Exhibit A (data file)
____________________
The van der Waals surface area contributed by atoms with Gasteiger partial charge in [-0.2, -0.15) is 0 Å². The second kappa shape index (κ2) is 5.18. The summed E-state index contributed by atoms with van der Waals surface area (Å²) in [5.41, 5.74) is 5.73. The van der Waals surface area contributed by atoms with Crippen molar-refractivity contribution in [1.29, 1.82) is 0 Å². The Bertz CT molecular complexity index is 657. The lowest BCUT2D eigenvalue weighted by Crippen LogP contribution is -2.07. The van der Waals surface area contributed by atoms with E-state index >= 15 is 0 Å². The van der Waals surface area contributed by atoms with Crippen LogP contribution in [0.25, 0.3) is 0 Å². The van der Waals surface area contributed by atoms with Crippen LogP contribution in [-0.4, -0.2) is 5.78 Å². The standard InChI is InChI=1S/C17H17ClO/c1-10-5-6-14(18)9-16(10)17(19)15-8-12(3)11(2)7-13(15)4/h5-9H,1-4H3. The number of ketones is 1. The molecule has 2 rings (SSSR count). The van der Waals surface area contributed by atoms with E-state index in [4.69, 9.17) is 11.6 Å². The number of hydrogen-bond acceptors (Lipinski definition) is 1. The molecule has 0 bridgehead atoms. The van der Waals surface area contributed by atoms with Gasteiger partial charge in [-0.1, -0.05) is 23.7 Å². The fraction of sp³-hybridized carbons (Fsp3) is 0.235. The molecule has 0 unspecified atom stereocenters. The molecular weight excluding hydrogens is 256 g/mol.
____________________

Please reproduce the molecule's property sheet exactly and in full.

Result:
The van der Waals surface area contributed by atoms with Gasteiger partial charge in [-0.2, -0.15) is 0 Å². The second kappa shape index (κ2) is 5.18. The summed E-state index contributed by atoms with van der Waals surface area (Å²) in [5.41, 5.74) is 5.73. The van der Waals surface area contributed by atoms with Crippen molar-refractivity contribution in [1.29, 1.82) is 0 Å². The Bertz CT molecular complexity index is 657. The lowest BCUT2D eigenvalue weighted by Crippen LogP contribution is -2.07. The van der Waals surface area contributed by atoms with E-state index >= 15 is 0 Å². The van der Waals surface area contributed by atoms with Crippen LogP contribution in [0.25, 0.3) is 0 Å². The van der Waals surface area contributed by atoms with Crippen LogP contribution in [-0.4, -0.2) is 5.78 Å². The standard InChI is InChI=1S/C17H17ClO/c1-10-5-6-14(18)9-16(10)17(19)15-8-12(3)11(2)7-13(15)4/h5-9H,1-4H3. The number of ketones is 1. The molecule has 2 rings (SSSR count). The van der Waals surface area contributed by atoms with E-state index in [4.69, 9.17) is 11.6 Å². The number of hydrogen-bond acceptors (Lipinski definition) is 1. The molecule has 0 bridgehead atoms. The van der Waals surface area contributed by atoms with Gasteiger partial charge in [-0.1, -0.05) is 23.7 Å². The fraction of sp³-hybridized carbons (Fsp3) is 0.235. The molecule has 0 unspecified atom stereocenters. The molecular weight excluding hydrogens is 256 g/mol.